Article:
Assume (i) 60 year old spouses own a $1 million residence with no mortgage [15] , (ii) they divide their interests into an equal tenancy in common without rights of survivorship so as to achieve a 20% valuation discount, (iii) they each transfer their half interest to a separate QPRT with a twelve year term [16] ,  (iv) the §7520 interest rate is 6%, and (v) each spouse retains a reversionary right if he or she dies during the term. [17]   The combined value of the gifted remainder interests is only $313,016. [18]   If they each survive the term and the residence is worth $2 million at that time (i.e., the residence appreciates at 6% per year compounded annually [19] ), the net gift tax effect is the transfer of a $2 million asset for a gift tax value of $313,016. 

Now assume that each spouse sets up a two year QPRT instead.  The sum of the taxable gifts would be $694,944, which represents a reduction of only $105,056 from the $800,000 discounted value of the residence.  The $694,944 of combined taxable gifts with two two year QPRT’s is $381,928 larger than the $313,016 of combined taxable gifts if the grantors had set up two twelve year QPRT’s.   Is the “price” worth paying?

Assume each spouse survives the two year term and that both half interests pass to the same trust for the benefit of their children.  Assume further that the fair monthly rental value is 1% of the value of the residence, adjusted annually, the value of the residence increases 6% annually and the rental receipts are invested at a 6% compounded rate. [20]  

The net effect is that the remainder trust would not only have the residence, but would also have over $2.35 million in other assets (assuming no trust distributions.)  The additional $2.35 million in the remainder trust arrived at a gift tax “cost” of reporting only $381,928 more taxable gifts up front as compared to using twelve year QPRT’s.  The grantors also avoided the risk of including the residence in their gross estates during the additional ten year lease period.

For comparison purposes, if the grantors had established two twelve year QPRT’s and made additional taxable gifts of $381,928 up front to the remainder trust and if such gifted funds earned 6% compounded annually, the gifted funds would have roughly doubled to $768,000, as compared to the $2.35 million with the two year QPRT and the ten year lease. [21]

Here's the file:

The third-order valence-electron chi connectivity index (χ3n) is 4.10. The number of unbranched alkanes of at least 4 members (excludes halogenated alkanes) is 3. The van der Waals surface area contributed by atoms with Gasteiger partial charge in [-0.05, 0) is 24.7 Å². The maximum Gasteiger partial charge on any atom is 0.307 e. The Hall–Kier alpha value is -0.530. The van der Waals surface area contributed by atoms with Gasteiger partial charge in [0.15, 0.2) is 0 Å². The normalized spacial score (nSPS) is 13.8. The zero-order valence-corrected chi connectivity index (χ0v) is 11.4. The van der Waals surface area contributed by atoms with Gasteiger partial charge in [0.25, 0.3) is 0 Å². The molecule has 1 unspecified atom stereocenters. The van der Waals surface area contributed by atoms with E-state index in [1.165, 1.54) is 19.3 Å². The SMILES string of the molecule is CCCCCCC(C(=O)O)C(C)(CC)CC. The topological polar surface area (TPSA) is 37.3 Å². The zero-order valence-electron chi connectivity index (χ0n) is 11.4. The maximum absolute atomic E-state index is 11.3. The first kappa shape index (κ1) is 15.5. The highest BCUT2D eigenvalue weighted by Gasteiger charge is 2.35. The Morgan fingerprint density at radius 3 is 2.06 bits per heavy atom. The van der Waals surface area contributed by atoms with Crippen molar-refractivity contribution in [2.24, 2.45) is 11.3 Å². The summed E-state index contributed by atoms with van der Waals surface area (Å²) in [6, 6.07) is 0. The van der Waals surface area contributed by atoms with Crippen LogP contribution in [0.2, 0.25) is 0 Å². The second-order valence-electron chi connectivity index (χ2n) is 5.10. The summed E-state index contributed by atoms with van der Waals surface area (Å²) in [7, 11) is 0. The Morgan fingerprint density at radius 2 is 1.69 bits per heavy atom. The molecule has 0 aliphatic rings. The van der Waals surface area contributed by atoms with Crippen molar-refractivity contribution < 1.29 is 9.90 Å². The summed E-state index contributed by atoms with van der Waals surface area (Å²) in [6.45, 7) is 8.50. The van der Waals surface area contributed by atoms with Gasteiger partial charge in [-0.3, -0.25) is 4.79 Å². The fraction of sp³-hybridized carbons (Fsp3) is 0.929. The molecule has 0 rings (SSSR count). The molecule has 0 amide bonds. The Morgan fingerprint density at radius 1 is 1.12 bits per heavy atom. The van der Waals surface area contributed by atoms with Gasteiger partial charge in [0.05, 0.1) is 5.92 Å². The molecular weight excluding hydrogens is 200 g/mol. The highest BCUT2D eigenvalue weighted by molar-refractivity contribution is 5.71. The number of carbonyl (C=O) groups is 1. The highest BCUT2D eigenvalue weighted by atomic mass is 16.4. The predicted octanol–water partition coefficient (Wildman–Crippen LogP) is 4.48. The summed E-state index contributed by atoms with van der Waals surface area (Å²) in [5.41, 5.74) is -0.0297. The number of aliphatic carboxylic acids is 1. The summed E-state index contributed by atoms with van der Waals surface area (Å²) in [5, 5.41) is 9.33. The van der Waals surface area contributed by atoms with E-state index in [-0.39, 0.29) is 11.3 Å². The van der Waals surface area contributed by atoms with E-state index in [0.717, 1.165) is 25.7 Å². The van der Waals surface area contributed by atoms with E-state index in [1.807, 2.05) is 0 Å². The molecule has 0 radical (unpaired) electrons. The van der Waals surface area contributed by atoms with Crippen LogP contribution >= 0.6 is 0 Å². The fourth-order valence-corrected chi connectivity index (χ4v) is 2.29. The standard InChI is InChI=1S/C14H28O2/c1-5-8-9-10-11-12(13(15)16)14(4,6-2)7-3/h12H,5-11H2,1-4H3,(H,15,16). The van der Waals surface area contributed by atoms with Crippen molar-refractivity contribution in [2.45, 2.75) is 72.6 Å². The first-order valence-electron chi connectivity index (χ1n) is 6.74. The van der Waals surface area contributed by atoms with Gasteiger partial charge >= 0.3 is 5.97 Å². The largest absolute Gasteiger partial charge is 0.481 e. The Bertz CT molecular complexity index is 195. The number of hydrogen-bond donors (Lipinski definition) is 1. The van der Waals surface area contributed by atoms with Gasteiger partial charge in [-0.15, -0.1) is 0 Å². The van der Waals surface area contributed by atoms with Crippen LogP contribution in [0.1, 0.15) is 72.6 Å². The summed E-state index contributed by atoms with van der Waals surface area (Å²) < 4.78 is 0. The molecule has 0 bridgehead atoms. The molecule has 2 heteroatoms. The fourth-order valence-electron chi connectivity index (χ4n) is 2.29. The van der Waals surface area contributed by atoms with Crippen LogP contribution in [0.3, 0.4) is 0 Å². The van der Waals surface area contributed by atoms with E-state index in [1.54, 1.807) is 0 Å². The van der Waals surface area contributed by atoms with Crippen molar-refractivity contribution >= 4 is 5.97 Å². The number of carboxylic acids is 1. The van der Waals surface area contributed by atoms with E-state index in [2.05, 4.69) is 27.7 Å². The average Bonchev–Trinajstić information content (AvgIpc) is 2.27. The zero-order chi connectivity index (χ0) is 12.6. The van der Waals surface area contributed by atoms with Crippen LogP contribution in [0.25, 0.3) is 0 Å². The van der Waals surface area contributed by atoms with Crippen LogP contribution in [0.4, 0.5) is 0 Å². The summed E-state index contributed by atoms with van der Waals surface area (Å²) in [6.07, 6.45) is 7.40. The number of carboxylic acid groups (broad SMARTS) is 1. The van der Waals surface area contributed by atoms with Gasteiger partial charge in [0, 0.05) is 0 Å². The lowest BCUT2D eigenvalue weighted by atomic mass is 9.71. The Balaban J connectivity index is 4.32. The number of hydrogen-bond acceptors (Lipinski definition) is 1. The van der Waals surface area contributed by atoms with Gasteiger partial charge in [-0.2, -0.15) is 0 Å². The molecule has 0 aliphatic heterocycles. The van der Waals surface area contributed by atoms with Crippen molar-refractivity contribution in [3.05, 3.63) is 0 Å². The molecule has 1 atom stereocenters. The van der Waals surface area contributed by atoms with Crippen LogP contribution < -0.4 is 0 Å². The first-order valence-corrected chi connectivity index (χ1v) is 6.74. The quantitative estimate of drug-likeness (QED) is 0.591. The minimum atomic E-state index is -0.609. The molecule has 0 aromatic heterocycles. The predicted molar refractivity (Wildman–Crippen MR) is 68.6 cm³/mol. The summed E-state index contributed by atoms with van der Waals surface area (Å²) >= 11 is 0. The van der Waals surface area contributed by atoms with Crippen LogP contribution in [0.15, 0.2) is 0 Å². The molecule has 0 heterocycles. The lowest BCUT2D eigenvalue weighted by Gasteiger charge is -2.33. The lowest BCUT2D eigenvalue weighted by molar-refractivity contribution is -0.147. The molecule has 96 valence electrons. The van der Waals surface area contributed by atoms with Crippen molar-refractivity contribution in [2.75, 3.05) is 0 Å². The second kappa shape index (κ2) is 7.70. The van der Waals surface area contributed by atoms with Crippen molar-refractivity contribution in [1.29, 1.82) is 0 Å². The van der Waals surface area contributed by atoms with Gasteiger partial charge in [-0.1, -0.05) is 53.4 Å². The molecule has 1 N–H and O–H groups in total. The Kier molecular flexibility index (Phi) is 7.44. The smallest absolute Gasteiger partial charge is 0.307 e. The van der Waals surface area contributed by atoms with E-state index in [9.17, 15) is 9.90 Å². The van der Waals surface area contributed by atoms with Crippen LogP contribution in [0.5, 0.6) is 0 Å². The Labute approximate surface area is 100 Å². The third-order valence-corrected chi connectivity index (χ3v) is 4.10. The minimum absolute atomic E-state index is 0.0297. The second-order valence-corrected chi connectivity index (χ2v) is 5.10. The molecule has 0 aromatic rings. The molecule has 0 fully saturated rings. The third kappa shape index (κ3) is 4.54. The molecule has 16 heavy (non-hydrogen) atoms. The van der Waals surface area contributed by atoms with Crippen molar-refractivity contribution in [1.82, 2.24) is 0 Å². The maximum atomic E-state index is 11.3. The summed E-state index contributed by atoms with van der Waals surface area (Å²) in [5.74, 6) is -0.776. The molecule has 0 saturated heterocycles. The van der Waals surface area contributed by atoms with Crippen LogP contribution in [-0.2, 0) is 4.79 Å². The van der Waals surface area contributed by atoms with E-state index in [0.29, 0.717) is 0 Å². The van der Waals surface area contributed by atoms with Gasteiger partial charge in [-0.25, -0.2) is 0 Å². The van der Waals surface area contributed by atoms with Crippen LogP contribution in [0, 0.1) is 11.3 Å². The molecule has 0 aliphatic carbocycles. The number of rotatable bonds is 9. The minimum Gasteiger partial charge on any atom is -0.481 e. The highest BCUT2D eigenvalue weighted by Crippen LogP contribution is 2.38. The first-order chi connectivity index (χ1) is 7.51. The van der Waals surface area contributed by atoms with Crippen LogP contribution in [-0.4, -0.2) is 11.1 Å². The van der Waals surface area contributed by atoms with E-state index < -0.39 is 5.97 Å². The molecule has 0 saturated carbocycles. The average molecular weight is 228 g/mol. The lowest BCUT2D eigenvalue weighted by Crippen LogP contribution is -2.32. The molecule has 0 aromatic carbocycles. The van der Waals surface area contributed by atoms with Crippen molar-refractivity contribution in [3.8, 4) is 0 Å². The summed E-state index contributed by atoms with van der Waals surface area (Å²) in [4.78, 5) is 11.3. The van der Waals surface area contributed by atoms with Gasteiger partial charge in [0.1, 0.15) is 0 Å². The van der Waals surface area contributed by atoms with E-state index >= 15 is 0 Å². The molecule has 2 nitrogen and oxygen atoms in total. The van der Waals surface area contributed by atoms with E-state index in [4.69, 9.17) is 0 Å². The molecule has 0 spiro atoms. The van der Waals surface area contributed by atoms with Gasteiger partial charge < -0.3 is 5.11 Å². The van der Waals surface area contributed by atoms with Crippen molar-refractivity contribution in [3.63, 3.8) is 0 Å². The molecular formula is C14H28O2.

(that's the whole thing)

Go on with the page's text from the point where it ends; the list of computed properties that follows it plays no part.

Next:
The obvious risk is that the IRS would successfully assert that the rent paid exceeded the fair rental value and that the excess is thus a taxable gift.  If the grantor does not disclose the issue on a gift tax return, the issue would presumably only arise in the context of an estate tax audit.  If properly disclosed on a gift tax return, however, the tax risk would be limited to the excess rent paid during the three year statute of limitations.  Either way, the gift tax liability would reduce the gross estate.  The net transfer tax result would be preferable to having paid a lower rent. [22]

The Loss of Basis Problem

From a global tax perspective, the only “downside” risk from use of the QPRT device is the loss of a step-up in basis of the residence on the death of the Grantor if the residence is not included in the Grantor’s gross estate. [23]   As is often the case, that risk can be controlled once the problem is properly identified. 

For QPRT’s established before May 16, 1996 the grantor can  simply purchase the residence from the remainder trust.  That solution eliminates the benefits of the lease arrangement, but the proceeds can be invested. [24]   

QPRT’s established on or after May 16, 1996 must provide that the residence may not be sold or transferred directly or indirectly to the grantor, the grantor’s spouse or an entity controlled by either during the QPRT term or any time thereafter in which the controlled entity is a grantor trust. [25]

Taking a closer look at the regulation reveals a loophole. [26]   If the remainder trust is not a grantor trust at the time of the transfer from the QPRT, then the remainder trust need not prohibit sales to the grantor of the QPRT.  A nongrantor remainder trust can easily be designed to convert to grantor trust status shortly after receiving the residence. [27]  

The Real World

All of the real world problems with the short-term QPRT concept stem from the fact that the grantor must pay the rent (or mortgage payments) for a longer term. [28]   Whether this makes economic sense depends on the rest of the grantor’s estate plan.